If you are confused just accept the default settings.
SMTP/SSL is not enabled by default. You may wish to enable it in order to allow local users (defined as users with accounts on this mail server) to send mail to each other and outside over a secure transport. It is likely the emails will still go out unencrypted when sent over the internet (you do not have control over what other SMTP servers do along the way), but this ensures that the user's account information is secure.
If you are confused just accept the default settings.
It is suggested that you leave verify identity checked or any authenticated user can spoof any other authenticated user.
If you wish to allow unauthenticated users to send mails to your SMTP server and then have those mails automatically relayed to an external server, you should enable SMTP relaying. JBMS requires you to statically define each host that you will allow relaying to. Although you can define about 2 billion relay domains, the installer only allows you to define 4 (see DefiningAdditionalRelayDomains).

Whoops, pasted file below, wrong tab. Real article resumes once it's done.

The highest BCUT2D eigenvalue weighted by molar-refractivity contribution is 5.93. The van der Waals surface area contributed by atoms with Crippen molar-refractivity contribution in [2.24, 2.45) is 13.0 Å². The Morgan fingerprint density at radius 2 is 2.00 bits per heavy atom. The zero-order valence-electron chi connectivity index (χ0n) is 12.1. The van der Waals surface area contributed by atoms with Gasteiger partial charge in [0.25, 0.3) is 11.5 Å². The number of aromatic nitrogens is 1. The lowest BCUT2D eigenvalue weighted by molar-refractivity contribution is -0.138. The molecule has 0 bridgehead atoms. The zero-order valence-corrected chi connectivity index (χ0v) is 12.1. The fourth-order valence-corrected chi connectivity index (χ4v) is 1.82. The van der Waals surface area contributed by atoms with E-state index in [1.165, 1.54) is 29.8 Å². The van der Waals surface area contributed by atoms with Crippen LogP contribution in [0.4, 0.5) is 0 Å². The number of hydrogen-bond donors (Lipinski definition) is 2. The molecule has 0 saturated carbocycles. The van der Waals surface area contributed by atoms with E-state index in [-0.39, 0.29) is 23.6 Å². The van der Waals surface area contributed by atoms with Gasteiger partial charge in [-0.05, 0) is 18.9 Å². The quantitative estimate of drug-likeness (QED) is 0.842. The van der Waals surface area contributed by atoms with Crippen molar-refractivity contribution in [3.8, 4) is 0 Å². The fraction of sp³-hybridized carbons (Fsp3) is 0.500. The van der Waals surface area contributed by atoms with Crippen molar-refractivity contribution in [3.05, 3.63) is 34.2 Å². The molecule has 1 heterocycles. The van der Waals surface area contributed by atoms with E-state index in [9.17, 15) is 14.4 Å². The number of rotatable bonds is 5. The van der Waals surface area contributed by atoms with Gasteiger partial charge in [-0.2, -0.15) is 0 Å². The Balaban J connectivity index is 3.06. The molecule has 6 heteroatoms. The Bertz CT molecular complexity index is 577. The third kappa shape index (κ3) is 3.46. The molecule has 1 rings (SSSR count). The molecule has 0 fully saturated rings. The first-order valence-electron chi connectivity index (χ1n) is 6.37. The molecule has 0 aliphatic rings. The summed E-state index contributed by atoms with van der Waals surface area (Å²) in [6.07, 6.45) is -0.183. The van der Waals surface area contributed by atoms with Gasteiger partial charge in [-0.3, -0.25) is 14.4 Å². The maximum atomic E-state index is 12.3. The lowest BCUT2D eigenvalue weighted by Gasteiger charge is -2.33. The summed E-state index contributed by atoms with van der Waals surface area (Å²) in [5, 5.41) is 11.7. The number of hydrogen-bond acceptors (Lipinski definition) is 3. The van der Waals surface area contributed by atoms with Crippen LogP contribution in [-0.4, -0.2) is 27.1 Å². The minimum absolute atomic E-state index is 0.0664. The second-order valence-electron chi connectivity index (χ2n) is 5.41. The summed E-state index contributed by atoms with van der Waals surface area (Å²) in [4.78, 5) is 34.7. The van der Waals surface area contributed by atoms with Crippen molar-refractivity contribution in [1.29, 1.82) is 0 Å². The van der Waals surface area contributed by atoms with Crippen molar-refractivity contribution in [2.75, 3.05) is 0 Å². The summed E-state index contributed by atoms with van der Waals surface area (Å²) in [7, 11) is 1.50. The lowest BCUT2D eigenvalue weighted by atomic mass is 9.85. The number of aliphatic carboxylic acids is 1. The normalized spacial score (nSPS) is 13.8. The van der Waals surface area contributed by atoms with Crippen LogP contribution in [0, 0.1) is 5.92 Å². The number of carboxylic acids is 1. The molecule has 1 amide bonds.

If you do not know what this means, accept the default settings.
If you wish for mails sent to your SMTP server to be routed through a gateway SMTP server, check "Enable SMTP Routing" and define an SMTP gateway host. This will cause all mails to be sent through the defined server unless you check "Route only the below domains" and define the domains you wish to route. Again the installer limits you to four despite the posibility of nearly 2 billion (see DefiningAdditionalRouteDomains). It is common to declare specific routes for mails that you enabled previously in SMTP Relaying. It is also possible to declare multiple gateway servers for different sets of domains (see DefiningAdditionalRouteDomains).
It is unlikely that you need this option. If it confuses you, just accept the default settings.
The next screen allows you to enable POP (POP3) for users to download their email. While this is the most well supported email protocol for download, it is not very secure. Because it is ubiquitous and other alternatives are not as well supported it is enabled by default but it is suggested that you do not enable this in favor of POP/SSL (next).
That being said, POP3 can be secure if you enable TLS and require TLS. However, most email clients (sadly including Mozilla Thunderbird) do not support the STARTTLS command necessary to do this. Thunderbird supports a "Secure Authentication" option for POP (APOP) that just passes the password encrypted rather than the stream, however it is suggested that it is not actually very secure and that TLS or SSL is preferred.